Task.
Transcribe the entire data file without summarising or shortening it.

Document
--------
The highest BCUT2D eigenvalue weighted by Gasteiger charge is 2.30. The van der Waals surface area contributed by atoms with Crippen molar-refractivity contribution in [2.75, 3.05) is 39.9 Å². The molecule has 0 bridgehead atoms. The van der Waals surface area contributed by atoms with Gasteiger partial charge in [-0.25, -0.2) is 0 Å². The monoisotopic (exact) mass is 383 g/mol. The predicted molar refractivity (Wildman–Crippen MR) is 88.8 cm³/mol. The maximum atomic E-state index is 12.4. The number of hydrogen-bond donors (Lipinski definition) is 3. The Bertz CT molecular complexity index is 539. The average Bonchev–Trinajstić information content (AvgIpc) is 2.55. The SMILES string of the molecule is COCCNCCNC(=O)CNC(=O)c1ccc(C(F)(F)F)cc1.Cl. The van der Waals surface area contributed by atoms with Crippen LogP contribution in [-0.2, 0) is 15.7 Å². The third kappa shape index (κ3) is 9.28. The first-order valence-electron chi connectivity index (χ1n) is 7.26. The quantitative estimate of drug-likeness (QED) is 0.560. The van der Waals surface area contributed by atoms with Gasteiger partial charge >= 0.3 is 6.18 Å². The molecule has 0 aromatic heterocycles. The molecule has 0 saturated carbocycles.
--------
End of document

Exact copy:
The highest BCUT2D eigenvalue weighted by Gasteiger charge is 2.30. The van der Waals surface area contributed by atoms with Crippen molar-refractivity contribution in [2.75, 3.05) is 39.9 Å². The molecule has 0 bridgehead atoms. The van der Waals surface area contributed by atoms with Gasteiger partial charge in [-0.25, -0.2) is 0 Å². The monoisotopic (exact) mass is 383 g/mol. The predicted molar refractivity (Wildman–Crippen MR) is 88.8 cm³/mol. The maximum atomic E-state index is 12.4. The number of hydrogen-bond donors (Lipinski definition) is 3. The Bertz CT molecular complexity index is 539. The average Bonchev–Trinajstić information content (AvgIpc) is 2.55. The SMILES string of the molecule is COCCNCCNC(=O)CNC(=O)c1ccc(C(F)(F)F)cc1.Cl. The van der Waals surface area contributed by atoms with Crippen LogP contribution in [-0.2, 0) is 15.7 Å². The third kappa shape index (κ3) is 9.28. The first-order valence-electron chi connectivity index (χ1n) is 7.26. The quantitative estimate of drug-likeness (QED) is 0.560. The van der Waals surface area contributed by atoms with Gasteiger partial charge >= 0.3 is 6.18 Å². The molecule has 0 aromatic heterocycles. The molecule has 0 saturated carbocycles.